Tag Archives: Demons

Hell has its Demons: Nearly Finished Character Dossiers

I am currently working on my character dossiers for Hell has its Demons. These documents are really everything I need to know as a writer about the major character of my novel. I use a template from Nancy Kress‘s Creating Dynamic Characters, and find it very useful for considering all angles of my most important characters.

In Hell has its Demons I have seven major characters, and I have 2 and a bit left to do. Jake, Isabel, Bifrons and John of Gaunt are complete, while I have nearly finished the dossier for the main baddie, Edmund Hope. Then I need to move onto Jake’s father John Haukwake.

I wasn’t initially sure whether to do a whole dossier for him as he isn’t in the story all the way through. But he is quite significant, as Jake has major issues with him and he is also the husband of my main female character Isabel.

Lastly there is Roger, my Oxford academic and astrologer. Roger is one of the main viewpoint characters along with Jake, so he’ll need quite a bit of work.

Once I have finished these off I am planning to work on my scene summaries, which will detail what happens in each scene, how the characters’ arcs are developed, and also make note of any settings and minor characters that I need to flesh out. By way of variation I did one of these today. It was harder than I thought it would be. Partly I think because I had already started writing the first part of it – so perhaps too many preconceived ideas!

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Massive Anglo-Saxon Gold Hoard Found

Wow, what you can say about this news of a find of gold coins and artifacts that apparently is over three times the size of that found at Sutton Hoo. Whoever left these behind, and presumably it’s the hoard or grave-site of an important warrior/noble of Mercia, must have been one well wealthy so and so.

The hoard has been dated to the 7th century, which made me think of a rather well known king of Mercia called Penda. Penda might have a role in the novel I’m researching at the moment called Hell has its Demons, so this news is really interesting and one that I’m going to keep an eye on.

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England in 1376

I have added a new section to the Hell has its Demons pages called England in 1376. In this section of the site I’ll be  adding information about the social and political situation in England in 1376, the year in which the novel takes place.

First up is some information about who the most important nobles were at the time – the Earls of England in 1376.

Hell has its Demons section and pages created

The new WordPress version of my site allows me to create menus and pages that are separate from the blog – so I have created a menu header for My Current Projects and I’m putting some information about Hell has its Demons in that place. So far there is a synopsis and a character history of Jake, one of the novel’s main characters. I’ll be adding some background and character information as I progress with the planning and writing of the novel.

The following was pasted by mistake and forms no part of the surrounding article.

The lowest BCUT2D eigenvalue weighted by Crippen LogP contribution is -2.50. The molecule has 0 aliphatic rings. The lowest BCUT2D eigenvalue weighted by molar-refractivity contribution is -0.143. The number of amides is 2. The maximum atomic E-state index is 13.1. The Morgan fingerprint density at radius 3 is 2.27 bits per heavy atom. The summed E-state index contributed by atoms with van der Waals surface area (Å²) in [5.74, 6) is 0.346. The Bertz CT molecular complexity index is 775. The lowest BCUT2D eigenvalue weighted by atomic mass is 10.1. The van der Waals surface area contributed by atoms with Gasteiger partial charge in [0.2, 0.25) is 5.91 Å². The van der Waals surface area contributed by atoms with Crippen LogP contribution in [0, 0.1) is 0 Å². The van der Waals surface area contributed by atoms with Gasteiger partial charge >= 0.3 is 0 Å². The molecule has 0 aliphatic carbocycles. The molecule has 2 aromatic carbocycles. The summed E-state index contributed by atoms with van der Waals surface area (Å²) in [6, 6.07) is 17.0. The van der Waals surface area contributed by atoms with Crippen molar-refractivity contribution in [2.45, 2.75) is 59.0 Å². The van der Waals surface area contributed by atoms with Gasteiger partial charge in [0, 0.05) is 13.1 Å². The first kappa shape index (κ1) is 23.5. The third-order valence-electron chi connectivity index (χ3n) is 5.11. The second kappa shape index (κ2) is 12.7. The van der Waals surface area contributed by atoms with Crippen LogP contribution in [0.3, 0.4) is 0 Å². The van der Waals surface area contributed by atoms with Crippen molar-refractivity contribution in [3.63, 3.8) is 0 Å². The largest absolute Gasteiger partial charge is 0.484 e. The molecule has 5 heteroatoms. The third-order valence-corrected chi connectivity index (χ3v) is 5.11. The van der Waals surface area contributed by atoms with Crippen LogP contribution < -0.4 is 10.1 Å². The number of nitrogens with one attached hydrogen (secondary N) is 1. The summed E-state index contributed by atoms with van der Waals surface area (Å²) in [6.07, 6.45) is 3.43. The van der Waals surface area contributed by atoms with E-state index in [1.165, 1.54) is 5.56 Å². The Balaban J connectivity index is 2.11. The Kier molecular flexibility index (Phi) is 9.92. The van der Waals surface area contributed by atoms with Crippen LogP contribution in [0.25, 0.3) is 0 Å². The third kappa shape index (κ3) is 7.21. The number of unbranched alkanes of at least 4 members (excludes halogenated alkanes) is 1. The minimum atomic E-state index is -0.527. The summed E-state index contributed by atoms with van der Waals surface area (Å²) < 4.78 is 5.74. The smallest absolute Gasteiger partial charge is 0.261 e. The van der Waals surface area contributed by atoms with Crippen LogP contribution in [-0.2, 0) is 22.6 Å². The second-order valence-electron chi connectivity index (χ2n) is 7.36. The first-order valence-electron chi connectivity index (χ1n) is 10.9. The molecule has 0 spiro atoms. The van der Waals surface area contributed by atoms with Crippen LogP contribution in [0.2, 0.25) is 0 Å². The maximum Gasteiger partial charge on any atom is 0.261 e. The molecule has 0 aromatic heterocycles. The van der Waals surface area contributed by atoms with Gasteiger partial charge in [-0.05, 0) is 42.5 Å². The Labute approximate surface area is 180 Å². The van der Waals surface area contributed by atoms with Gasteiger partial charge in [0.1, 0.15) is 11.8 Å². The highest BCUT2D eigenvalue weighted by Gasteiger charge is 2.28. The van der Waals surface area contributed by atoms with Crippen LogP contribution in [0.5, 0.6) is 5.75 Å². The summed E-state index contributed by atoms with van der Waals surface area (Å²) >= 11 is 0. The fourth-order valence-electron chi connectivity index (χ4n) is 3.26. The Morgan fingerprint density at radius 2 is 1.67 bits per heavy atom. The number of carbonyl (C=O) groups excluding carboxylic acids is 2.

Jake: Hell has its Demons Character Profile

I worked on the life story of one of my major characters from Hell has its Demons yesterday. The following paragraphs tell the story of Jake before the events of the novel take place:

Jake’s family moved to St Brett’s when he was 11, a year after the Plague first struck in 1348. His young sister died, but otherwise his family was relatively unharmed. The village where they lived all but disappeared though. His father sold the small plot of land they held and left the village before their lord could demand the fine payable for villains leaving his manor. They arrived in St Brett’s and found that they were able to get a burgess plot on the cheap – the abbey desperate for money with half the town’s tenants having died.

As a child Jake was entranced by stories of knights and seeing them go past in their armour, with their fancy ladies – visiting the abbey for instance or coming into town for the fairs that happened three times a year. He was taken in by the romance of these stories and the pageantry of the knights he saw. He would later bitterly resent the wealth of these nobles and his own foolish hope that he might become a knight too.

His father earns a living through a variety of enterprises, becoming most successful at brewing and running a tavern. John is a shrewd businessman and also sees opportunities for speculating on the trade of cloth manufactured in the town. He encourages others to invest capital into ventures, thereby avoiding risk, but takes a good share of the profits. He uses his son, Jake, to ensure the shipments reach their destination safely – Jake is physically intimidating and also John trusts him. Jake is party to occasional deception of John’s business clients. Jake travels to London and ports in East Anglia on business.

From the age of 16 to 17 John is able to send his boy Jake to the grammar school briefly. Jake learns quickly but can’t stand the discipline of study and the hypocrisy of the monks. He is expelled for a prank on the teacher – who will later be an obedientary or abbot?

The Abbey observes the success of the cloth exports from St Brett’s and the lack of income it derives and seeks to impose levies on St Brett’s merchants – whereas previously it could tax merchants coming to fairs at St Brett’s to buy produce.

These taxes affect John and his associates – a group of wealthier burgesses who control the cloth trade and regularly drink in his tavern. In 1361 when the abbey imposes these tolls the burgesses rebel and the abbey’s tax-collector is murdered.

His Mother died during second coming of the Black Death in 1362.

In 1363 when the abbey bring in local gentry to support their collection of the tolls there is street-warfare. The abbey is briefly besieged. The Abbot promises to withdraw the new tolls, but asks instead for increased tolls for use of the Abbey mills. John is happy with that – he has organized house fulling mills in the workshops of his suppliers.

Jake is supportive of all this activity and helps his father – they are always seen together and effectively control what happens in the town.

Jake is a keen sportsman, football, archery and poaching in the Abbey’s forest.

Jake has some of his own money now and plans to set-up on his own. He buys his own tavern.

Jake marries in 1365 a girl called Edith. She died in childbirth as did the child. Jake has given up on being a father now. Is it worth bringing a child into such a world?

Jake’s tavern is struggling to make a profit. He has become more distant from his father. He no longer represents him on business trips – he doesn’t have time – he is running his own business now, but also morning his dead wife and child.